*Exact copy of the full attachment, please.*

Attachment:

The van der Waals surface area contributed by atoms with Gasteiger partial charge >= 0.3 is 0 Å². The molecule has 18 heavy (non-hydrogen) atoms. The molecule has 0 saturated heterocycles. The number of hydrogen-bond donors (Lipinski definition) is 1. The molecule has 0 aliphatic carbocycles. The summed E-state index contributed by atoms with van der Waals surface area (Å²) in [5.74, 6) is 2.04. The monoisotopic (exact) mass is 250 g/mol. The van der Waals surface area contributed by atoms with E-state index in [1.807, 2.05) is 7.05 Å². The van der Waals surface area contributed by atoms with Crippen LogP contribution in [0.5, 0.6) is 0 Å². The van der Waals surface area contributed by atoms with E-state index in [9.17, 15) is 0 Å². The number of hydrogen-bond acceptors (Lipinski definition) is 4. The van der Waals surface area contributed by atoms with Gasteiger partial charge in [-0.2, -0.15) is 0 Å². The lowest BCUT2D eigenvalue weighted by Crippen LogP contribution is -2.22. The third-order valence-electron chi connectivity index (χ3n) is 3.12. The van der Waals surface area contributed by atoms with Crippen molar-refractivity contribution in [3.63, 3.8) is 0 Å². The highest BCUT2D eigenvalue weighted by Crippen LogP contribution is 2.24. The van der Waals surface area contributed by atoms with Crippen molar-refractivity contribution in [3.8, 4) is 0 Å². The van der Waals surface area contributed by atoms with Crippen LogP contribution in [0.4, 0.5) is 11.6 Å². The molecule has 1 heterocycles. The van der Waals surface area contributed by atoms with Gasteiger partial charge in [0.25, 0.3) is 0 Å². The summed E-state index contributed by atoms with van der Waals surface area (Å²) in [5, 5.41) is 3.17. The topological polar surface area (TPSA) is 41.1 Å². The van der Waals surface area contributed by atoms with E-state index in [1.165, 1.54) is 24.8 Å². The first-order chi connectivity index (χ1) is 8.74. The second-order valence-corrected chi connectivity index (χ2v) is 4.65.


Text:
The van der Waals surface area contributed by atoms with Gasteiger partial charge >= 0.3 is 0 Å². The molecule has 18 heavy (non-hydrogen) atoms. The molecule has 0 saturated heterocycles. The number of hydrogen-bond donors (Lipinski definition) is 1. The molecule has 0 aliphatic carbocycles. The summed E-state index contributed by atoms with van der Waals surface area (Å²) in [5.74, 6) is 2.04. The monoisotopic (exact) mass is 250 g/mol. The van der Waals surface area contributed by atoms with E-state index in [1.807, 2.05) is 7.05 Å². The van der Waals surface area contributed by atoms with Crippen LogP contribution in [0.5, 0.6) is 0 Å². The van der Waals surface area contributed by atoms with E-state index in [9.17, 15) is 0 Å². The number of hydrogen-bond acceptors (Lipinski definition) is 4. The van der Waals surface area contributed by atoms with Gasteiger partial charge in [-0.2, -0.15) is 0 Å². The lowest BCUT2D eigenvalue weighted by Crippen LogP contribution is -2.22. The third-order valence-electron chi connectivity index (χ3n) is 3.12. The van der Waals surface area contributed by atoms with Crippen molar-refractivity contribution in [3.63, 3.8) is 0 Å². The highest BCUT2D eigenvalue weighted by Crippen LogP contribution is 2.24. The van der Waals surface area contributed by atoms with Crippen molar-refractivity contribution in [3.8, 4) is 0 Å². The van der Waals surface area contributed by atoms with Crippen LogP contribution in [0.4, 0.5) is 11.6 Å². The molecule has 1 heterocycles. The van der Waals surface area contributed by atoms with Gasteiger partial charge in [0.25, 0.3) is 0 Å². The summed E-state index contributed by atoms with van der Waals surface area (Å²) in [5, 5.41) is 3.17. The topological polar surface area (TPSA) is 41.1 Å². The van der Waals surface area contributed by atoms with E-state index in [1.165, 1.54) is 24.8 Å². The first-order chi connectivity index (χ1) is 8.74. The second-order valence-corrected chi connectivity index (χ2v) is 4.65.